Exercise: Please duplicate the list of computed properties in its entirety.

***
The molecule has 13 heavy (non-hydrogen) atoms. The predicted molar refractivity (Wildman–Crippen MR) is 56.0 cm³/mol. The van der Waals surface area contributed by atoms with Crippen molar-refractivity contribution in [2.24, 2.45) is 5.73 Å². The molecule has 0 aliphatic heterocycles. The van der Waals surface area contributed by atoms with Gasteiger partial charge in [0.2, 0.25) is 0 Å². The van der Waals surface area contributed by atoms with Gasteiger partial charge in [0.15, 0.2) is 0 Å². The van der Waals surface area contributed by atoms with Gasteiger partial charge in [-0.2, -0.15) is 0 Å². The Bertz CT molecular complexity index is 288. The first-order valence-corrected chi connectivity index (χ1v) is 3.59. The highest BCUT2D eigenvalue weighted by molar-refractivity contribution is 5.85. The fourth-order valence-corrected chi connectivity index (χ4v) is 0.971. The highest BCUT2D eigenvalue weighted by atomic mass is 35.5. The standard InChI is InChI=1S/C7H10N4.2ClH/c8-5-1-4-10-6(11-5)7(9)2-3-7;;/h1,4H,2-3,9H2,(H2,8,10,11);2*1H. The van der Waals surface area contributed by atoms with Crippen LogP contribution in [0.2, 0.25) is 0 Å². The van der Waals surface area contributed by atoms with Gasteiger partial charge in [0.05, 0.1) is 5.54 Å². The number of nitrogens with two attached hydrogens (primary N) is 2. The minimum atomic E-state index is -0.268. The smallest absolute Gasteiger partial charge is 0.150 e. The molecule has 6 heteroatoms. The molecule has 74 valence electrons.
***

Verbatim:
The molecule has 13 heavy (non-hydrogen) atoms. The predicted molar refractivity (Wildman–Crippen MR) is 56.0 cm³/mol. The van der Waals surface area contributed by atoms with Crippen molar-refractivity contribution in [2.24, 2.45) is 5.73 Å². The molecule has 0 aliphatic heterocycles. The van der Waals surface area contributed by atoms with Gasteiger partial charge in [0.2, 0.25) is 0 Å². The van der Waals surface area contributed by atoms with Gasteiger partial charge in [0.15, 0.2) is 0 Å². The van der Waals surface area contributed by atoms with Gasteiger partial charge in [-0.2, -0.15) is 0 Å². The Bertz CT molecular complexity index is 288. The first-order valence-corrected chi connectivity index (χ1v) is 3.59. The highest BCUT2D eigenvalue weighted by molar-refractivity contribution is 5.85. The fourth-order valence-corrected chi connectivity index (χ4v) is 0.971. The highest BCUT2D eigenvalue weighted by atomic mass is 35.5. The standard InChI is InChI=1S/C7H10N4.2ClH/c8-5-1-4-10-6(11-5)7(9)2-3-7;;/h1,4H,2-3,9H2,(H2,8,10,11);2*1H. The van der Waals surface area contributed by atoms with Crippen LogP contribution in [0.2, 0.25) is 0 Å². The van der Waals surface area contributed by atoms with Gasteiger partial charge in [0.05, 0.1) is 5.54 Å². The number of nitrogens with two attached hydrogens (primary N) is 2. The minimum atomic E-state index is -0.268. The smallest absolute Gasteiger partial charge is 0.150 e. The molecule has 6 heteroatoms. The molecule has 74 valence electrons.